Anything hydronic adds about $20k to your build, a heat pump probably an extra $10k. Make sure there is a good reason for doing it. Hydronic is great for older leaky houses or very large buildings with sprawling floor plans. It doesn't make much sense for efficient housing. The only system I would consider is something like this:

    1. Expert Member
      NICK KEENAN | | #7

      I'm going with hydronic in a house I'm working on. There are lots of rooms and no room for ductwork. I looked at minisplits, but I would have had to put a head in each room to satisfy the local code authorities. Every head would have been ridiculously oversized, the smallest minisplit head I could find was 6,000 BTU.

      I can get hydronic air fan heads that are as small as 3,000 BTU for both heating and cooling. I can derate them further by modulating the water temperature. Just for heating I can go pretty much arbitrarily small. I only need to find room in the walls for a 1/2" pex pipe.

      It's going to be expensive, although in the end I don't think it will be that much more than a ten-head minisplit system, with far superior comfort. And it will be cheaper than ripping the house up to install ductwork, with better esthetics.

      1. charlie_sullivan | | #13

        And if you want less than 3000 BTU, just use a small panel radiator without a fan, and turn it off during cooling season.

    2. AlexPoi | | #11

      20k$ if you are putting radiant floors. Radiant ceilings can be pretty cheap. Radiators and hydronic coil can be a cheap option as well.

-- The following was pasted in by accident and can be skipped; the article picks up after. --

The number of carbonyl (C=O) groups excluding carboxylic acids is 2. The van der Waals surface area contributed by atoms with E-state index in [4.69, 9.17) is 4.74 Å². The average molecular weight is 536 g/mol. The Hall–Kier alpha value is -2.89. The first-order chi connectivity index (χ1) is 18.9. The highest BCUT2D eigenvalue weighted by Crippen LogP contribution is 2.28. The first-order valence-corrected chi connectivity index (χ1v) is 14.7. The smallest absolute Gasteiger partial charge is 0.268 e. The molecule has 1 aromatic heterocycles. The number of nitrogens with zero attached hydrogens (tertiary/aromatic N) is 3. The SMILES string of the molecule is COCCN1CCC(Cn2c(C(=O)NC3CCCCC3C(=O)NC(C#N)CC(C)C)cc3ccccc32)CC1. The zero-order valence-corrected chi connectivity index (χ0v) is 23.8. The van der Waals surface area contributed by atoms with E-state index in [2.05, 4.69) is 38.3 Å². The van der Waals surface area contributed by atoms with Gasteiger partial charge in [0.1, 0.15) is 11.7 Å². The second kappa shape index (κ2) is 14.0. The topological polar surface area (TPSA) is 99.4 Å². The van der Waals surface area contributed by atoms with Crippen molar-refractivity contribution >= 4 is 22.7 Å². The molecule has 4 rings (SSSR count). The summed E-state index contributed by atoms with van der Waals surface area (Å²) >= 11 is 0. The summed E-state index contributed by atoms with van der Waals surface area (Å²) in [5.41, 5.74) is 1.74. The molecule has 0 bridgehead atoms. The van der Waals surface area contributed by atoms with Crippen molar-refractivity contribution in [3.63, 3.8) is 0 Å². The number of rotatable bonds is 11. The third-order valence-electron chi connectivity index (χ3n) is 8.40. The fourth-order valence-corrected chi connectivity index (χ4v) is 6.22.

I disagree that it doesn't make sense for efficient housing. Mini split are a good option if you have an open floor plan or if you are willing to leave your doors opens. Otherwise, it's pretty terrible at distributing heat in all the rooms. You need ducts for that and ducts take lot of spaces and are inefficient.

      1. Expert Member
        NICK KEENAN | | #12

        I think a lot of installers are intimidated by radiant floors, because if you mess up the design you're pretty much hosed. And there are lots of ways to mess up the design: underestimate the heating load, underestimate the insulation of the floor, overestimate the thermal conductivity of the floor. And now you're stuck with a system that doesn't heat the house, and the only way to fix it is to rip up all the finished flooring and try again.

        1. Expert Member
          Akos | | #18

          There are two major cost drivers for hydronics. Plumbing bits and pieces add up very quickly, for example a zone typically means about $500 just in parts. I have done ultra budget heated floors and even there just material cost was $5k. The cost of the mini split for cooling is on top of that.

          The 2nd problem is there are very few real hydronic install experts. This means that they can charge a premium even through the work that is needed in a lot of ways is much easer than dealing with ducts. For example, here it costs about the same to install a high velocity AC system (which is not cheap) as it does to replumb a gutjob and move some rads, which is insane.